Pulmonary Embolism Response Team: A Multidisciplinary Approach to Treat a Complex Disease; Respiratory Reader Fall 2019

November 21, 2019

Pulmonary Embolism Response Team: A Multidisciplinary Approach to Treat a Complex Disease

by Belinda Rivera-Lebron, MD, MS, FCCP

A 64-year-old female presents to the emergency department complaining of one week of cough and increasing dyspnea on exertion. Her symptoms had progressively worsened in 24 hours with associated scant hemoptysis and dull substernal chest pressure. She had a past medical history of a hypertension, hypothyroidism and deep vein thrombosis (DVT), and pulmonary embolism (PE) eight years ago, but had been off anticoagulation for the last six months. On presentation, her vital signs were: temperature 37°C, BP 109/56 mmHg, heart rate 108, respiratory rate 22, oxygen saturation of 92% on room air. Electrocardiogram (EKG) showed sinus tachycardia. Labs were remarkable for a troponin of 0.46 ng/mL (Normal < 0.1 ng/mL). A contrast-enhanced chest computed tomography angiography (CTA) was ordered (see Figure 1), which showed a saddle PE with extension into bilateral pulmonary arteries and an enlarged right ventricle (RV). She was started on a heparin infusion. The Pulmonary Embolism Response Team (PERT) was consulted, and the patient was transferred into the intensive care unit (ICU) for closer observation.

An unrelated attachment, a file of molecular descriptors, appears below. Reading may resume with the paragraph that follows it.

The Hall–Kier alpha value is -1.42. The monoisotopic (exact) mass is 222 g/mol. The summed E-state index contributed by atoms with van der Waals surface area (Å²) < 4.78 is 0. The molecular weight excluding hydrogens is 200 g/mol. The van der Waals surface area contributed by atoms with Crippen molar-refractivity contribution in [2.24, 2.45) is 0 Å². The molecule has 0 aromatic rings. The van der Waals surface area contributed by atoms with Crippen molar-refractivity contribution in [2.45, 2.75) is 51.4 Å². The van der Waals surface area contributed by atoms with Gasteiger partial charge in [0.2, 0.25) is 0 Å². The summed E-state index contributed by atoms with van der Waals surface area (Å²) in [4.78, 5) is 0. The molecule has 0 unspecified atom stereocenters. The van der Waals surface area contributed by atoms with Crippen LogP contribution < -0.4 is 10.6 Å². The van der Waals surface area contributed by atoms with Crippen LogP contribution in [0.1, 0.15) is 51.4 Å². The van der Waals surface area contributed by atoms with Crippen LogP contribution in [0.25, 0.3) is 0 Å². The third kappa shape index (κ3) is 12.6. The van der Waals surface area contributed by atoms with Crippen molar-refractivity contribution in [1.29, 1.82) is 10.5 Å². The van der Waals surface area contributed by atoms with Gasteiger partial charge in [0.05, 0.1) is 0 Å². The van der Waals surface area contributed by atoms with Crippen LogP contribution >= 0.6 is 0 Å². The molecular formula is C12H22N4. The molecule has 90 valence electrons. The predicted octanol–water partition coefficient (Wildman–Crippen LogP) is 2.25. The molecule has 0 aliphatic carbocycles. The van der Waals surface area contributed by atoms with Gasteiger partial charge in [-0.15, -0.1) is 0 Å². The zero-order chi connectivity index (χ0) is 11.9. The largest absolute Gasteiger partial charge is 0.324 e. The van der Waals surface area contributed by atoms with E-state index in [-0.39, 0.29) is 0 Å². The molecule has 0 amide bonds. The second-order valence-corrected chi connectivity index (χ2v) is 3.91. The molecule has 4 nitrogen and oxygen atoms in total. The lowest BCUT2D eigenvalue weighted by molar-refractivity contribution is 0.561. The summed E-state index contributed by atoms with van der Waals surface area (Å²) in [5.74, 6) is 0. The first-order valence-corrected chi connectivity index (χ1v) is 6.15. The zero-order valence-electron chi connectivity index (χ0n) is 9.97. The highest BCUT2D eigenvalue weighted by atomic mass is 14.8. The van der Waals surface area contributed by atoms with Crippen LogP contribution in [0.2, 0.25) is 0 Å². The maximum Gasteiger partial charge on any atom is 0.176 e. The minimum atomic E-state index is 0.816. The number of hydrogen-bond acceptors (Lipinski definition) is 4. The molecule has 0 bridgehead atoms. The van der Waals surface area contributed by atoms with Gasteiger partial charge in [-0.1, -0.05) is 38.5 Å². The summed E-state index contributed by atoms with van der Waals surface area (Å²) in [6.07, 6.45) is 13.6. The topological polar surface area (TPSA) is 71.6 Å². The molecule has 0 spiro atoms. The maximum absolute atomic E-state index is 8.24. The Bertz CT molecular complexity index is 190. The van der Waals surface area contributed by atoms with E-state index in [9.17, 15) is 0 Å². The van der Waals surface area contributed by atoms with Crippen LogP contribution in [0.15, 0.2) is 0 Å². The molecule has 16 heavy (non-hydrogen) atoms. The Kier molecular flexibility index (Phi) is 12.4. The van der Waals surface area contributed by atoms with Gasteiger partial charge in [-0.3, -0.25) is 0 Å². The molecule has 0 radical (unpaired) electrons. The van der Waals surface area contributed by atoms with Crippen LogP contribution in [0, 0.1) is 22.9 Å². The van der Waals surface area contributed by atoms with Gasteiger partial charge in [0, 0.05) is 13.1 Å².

PER Team Fig 1a RR Fall 19 PER Team Fig 1b RR Fall 2019
PER Team Fig 1c RR Fall 2019 PER Team Fig 1D RR Fall 2019
Figure 1 (a-d): Contrast-enhanced chest computed tomography angiography (CTA) showing saddle pulmonary embolism (Figure 1 a-c), and enlarged right ventricle (Figure 1d).

On arrival to the ICU, the patients vital signs were: temperature 36.1°C, BP 136/76 mmHg, heart rate 140, respiratory rate 34, oxygen saturation of 96% on 4 L nasal canula. On exam, she appeared in mild distress. She had clear lung sounds and no lower extremity edema. A transthoracic echocardiogram was done promptly on arrival (see Figure 2). It showed severe RV enlargement with hypokinesis, interventricular septal flattening, and McConnell’s sign, which refers to a regional pattern of RV free wall dysfunction with sparing of the apex. A multidisciplinary PERT meeting took place between pulmonary and critical care medicine and interventional cardiology. The patient was risk stratified as intermediate-high risk PE with signs of hemodynamic decompensation, based on clinical appearance and increasing heart rate and oxygen saturation. A decision was made to perform catheter-directed thrombolysis, with an initial bolus of 1mg of tissue plasminogen activator (tPA) followed by an infusion at 1mg/hr for 12 hours. Heparin infusion was also continued with a low intensity protocol targeting anti-Xa range 0.2-0.5 units/mL. The next morning, her vitals were: temperature 36.5°C, BP 142/82 mmHg, heart rate 98, respiratory rate 18, oxygen saturation of 95% on 1 L nasal canula. Patient appeared more comfortable and reported feeling better. The catheters were removed, and she was transitioned to oral anticoagulation.

PER Team Fig 2a RR Fall 2019 PER Team Fig 2B RR Fall 2019
Figure 2 (a-b):  Transthoracic echocardiogram showing severe right ventricular enlargement and interventricular septal compression.